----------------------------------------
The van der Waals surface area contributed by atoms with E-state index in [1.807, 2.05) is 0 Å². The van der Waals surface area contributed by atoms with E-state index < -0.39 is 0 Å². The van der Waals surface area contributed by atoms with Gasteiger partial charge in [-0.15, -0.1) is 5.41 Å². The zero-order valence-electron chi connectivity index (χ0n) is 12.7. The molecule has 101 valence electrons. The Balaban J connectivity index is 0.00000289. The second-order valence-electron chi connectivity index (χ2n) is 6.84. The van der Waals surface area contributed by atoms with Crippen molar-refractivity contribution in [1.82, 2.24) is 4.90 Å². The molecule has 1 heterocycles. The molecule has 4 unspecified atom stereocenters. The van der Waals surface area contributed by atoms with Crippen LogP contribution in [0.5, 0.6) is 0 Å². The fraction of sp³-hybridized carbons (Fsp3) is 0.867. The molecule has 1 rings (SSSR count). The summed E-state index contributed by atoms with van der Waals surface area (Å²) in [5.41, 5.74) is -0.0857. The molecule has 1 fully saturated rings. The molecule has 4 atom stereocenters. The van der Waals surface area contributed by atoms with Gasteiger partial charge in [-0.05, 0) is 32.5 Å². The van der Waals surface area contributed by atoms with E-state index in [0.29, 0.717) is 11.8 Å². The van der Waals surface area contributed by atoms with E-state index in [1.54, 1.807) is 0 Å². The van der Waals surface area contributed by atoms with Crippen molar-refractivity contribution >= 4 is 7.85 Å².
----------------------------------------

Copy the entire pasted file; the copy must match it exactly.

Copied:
The van der Waals surface area contributed by atoms with E-state index in [1.807, 2.05) is 0 Å². The van der Waals surface area contributed by atoms with E-state index < -0.39 is 0 Å². The van der Waals surface area contributed by atoms with Gasteiger partial charge in [-0.15, -0.1) is 5.41 Å². The zero-order valence-electron chi connectivity index (χ0n) is 12.7. The molecule has 101 valence electrons. The Balaban J connectivity index is 0.00000289. The second-order valence-electron chi connectivity index (χ2n) is 6.84. The van der Waals surface area contributed by atoms with Crippen molar-refractivity contribution in [1.82, 2.24) is 4.90 Å². The molecule has 1 heterocycles. The molecule has 4 unspecified atom stereocenters. The van der Waals surface area contributed by atoms with Crippen LogP contribution in [0.5, 0.6) is 0 Å². The fraction of sp³-hybridized carbons (Fsp3) is 0.867. The molecule has 1 rings (SSSR count). The summed E-state index contributed by atoms with van der Waals surface area (Å²) in [5.41, 5.74) is -0.0857. The molecule has 1 fully saturated rings. The molecule has 4 atom stereocenters. The van der Waals surface area contributed by atoms with Gasteiger partial charge in [-0.05, 0) is 32.5 Å². The van der Waals surface area contributed by atoms with E-state index in [0.29, 0.717) is 11.8 Å². The van der Waals surface area contributed by atoms with E-state index in [1.54, 1.807) is 0 Å². The van der Waals surface area contributed by atoms with Crippen molar-refractivity contribution >= 4 is 7.85 Å².